I can’t even remember most of the year, and I don’t really talk too much about personal stuff anywhere online anymore, but I do have two pieces of writing news to share here, both of which meant a lot to me personally. The first is that one of the poems from my collection A Witness in Exile was selected by filmmaker Ged Murray to be part of Season 10 of Motion Poems. Here’s a link for your viewing pleasure.

The best part of this experience for me was seeing how Murray and Erin McGathy (called The Worrier in the credits) interpreted my poem in a way I hadn’t really considered before, with that sense of frenetic terror. I was in a much more contemplative mood when I wrote it, and they took my musing on the vastness of time and the universe and survival and shrunk it down to this day, this moment of near panic. It really drove home for me, even though I’ve known this for a long time, how little control any writer has over how their work is perceived by the audience, and how a poem, as Miller Williams once wrote, comes into existence when the imagination of the writer and the imagination of the reader come together inside an act of language.

The other news was the publication of this poem in Crab Orchard Review’s special food issue.

It’s titled “Praise Song for Peppers,” and it’s from a set of poems I started working on last year where I’m exploring my own relationship with food which started with something I wrote for Vinegar and Char, an anthology put together by Sandra Beasley where I wrote about making my own muffulettas because I can’t get them here in Iowa.

This publication meant a lot because I’ve long admired Crab Orchard Review and its editors Jon Tribble and Allison Joseph, and I was really excited to get the acceptance. But it was only a few days after sending back my final approval of the proofs that Jon died, which was a tremendous loss both to the poetry community and the world.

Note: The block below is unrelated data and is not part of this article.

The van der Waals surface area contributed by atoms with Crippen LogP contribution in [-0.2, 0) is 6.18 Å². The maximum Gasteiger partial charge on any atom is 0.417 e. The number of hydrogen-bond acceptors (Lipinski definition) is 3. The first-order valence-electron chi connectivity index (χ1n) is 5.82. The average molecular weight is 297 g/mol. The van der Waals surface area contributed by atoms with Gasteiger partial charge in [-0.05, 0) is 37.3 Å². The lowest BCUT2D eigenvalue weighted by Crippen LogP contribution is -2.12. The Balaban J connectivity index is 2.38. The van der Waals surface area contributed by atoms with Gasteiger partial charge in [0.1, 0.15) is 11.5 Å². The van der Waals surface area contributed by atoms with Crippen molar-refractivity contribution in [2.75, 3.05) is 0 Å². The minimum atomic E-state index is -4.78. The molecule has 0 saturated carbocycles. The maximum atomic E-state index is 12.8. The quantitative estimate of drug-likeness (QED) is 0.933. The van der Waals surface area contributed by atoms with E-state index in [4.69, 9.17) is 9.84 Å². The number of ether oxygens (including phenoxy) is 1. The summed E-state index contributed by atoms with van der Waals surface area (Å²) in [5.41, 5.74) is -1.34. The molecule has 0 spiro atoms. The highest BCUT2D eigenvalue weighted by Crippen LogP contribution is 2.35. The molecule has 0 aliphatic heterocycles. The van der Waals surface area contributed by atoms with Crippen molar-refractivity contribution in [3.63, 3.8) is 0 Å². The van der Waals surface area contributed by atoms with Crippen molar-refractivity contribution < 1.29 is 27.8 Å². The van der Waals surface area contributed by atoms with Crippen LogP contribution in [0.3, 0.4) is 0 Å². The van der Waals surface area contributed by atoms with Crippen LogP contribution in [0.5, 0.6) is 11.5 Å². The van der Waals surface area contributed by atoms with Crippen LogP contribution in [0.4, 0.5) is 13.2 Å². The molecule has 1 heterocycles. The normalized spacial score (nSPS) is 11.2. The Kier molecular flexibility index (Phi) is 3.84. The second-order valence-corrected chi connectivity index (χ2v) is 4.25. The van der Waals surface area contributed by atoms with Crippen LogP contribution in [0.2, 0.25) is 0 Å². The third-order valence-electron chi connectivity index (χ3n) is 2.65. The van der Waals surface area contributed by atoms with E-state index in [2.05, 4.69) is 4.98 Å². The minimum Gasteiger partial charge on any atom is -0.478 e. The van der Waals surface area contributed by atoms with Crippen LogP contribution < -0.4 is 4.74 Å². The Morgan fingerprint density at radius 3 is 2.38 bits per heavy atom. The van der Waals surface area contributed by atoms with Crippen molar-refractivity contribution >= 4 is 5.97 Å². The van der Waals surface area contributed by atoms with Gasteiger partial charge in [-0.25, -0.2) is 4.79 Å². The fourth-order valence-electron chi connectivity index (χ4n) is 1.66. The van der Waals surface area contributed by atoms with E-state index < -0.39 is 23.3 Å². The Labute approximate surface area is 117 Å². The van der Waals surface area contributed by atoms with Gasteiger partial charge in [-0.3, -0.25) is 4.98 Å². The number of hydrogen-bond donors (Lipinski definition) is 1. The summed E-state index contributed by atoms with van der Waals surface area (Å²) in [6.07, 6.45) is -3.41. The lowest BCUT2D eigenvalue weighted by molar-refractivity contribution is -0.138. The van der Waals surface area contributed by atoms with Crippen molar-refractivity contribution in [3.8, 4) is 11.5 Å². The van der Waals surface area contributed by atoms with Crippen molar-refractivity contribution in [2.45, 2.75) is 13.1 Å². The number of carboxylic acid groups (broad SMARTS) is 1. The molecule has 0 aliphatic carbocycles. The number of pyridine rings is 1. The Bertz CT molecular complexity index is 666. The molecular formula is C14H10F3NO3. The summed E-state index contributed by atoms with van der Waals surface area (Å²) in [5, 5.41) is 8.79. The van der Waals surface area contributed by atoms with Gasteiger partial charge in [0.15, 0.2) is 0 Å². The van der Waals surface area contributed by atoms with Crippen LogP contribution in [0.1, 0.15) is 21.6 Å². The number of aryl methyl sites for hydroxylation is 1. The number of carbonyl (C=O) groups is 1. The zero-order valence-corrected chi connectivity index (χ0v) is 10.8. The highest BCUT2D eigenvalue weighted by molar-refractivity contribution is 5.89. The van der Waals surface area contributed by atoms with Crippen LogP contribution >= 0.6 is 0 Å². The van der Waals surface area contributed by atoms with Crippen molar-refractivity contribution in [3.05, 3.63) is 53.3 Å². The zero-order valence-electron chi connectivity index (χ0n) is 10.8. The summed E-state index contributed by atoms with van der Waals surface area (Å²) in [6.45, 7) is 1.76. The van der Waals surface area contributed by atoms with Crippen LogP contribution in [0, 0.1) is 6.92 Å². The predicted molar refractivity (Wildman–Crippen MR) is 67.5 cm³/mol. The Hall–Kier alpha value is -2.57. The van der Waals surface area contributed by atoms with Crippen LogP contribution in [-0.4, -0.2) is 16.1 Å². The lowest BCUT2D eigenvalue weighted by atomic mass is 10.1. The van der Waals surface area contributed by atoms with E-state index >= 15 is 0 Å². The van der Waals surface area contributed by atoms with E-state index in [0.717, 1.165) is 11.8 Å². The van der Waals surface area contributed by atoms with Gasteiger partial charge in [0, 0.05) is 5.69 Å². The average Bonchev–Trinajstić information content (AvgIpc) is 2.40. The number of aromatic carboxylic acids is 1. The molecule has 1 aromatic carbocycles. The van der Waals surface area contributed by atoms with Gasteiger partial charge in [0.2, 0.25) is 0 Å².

The biggest non-writing news of the year was me breaking the shit out of my left arm after falling on some ice at work back in February. If you run into me in person, I’ll show you the surgery scar. I got a small sense of what my dad lived with his entire life, and how challenging it is to do every day tasks with one functional arm and hand.

See you next year (?)

December 30, 2019 Posted by | Uncategorized | Leave a comment

Something Something Guns

This morning, I saw a person I follow on Twitter quote-retweet to this tweet from James Woods about being the victim of gun violence with his own story about how he’d been victimized and yet still didn’t own or carry a gun.

I did the same, in two tweets, talking about my own experience of being robbed at gunpoint in my late twenties, and then about being very close by when Dr. John Locke was murdered at the University of Arkansas. I did it at first because I wanted to offer a public rebuttal to what I read into Woods’s tweet about how his being victimized led to his desire to arm himself. It’s not that Woods said you’re wrong if you don’t do as I did–that’s the impression I got, but upon reflection, that’s more due to Woods’s public persona. What he said is that you can’t really understand if it hasn’t happened to you, and I think there is some truth to that.

What’s not universal, though, is the way people react to those moments. Woods’s response was to arm himself, presumably because he felt like if he were ever in that position again, he would be able to fight back. And if you look at the replies to his tweet, you’ll find a lot of people agreeing with him. That’s not really a surprise, given the place guns hold in this society.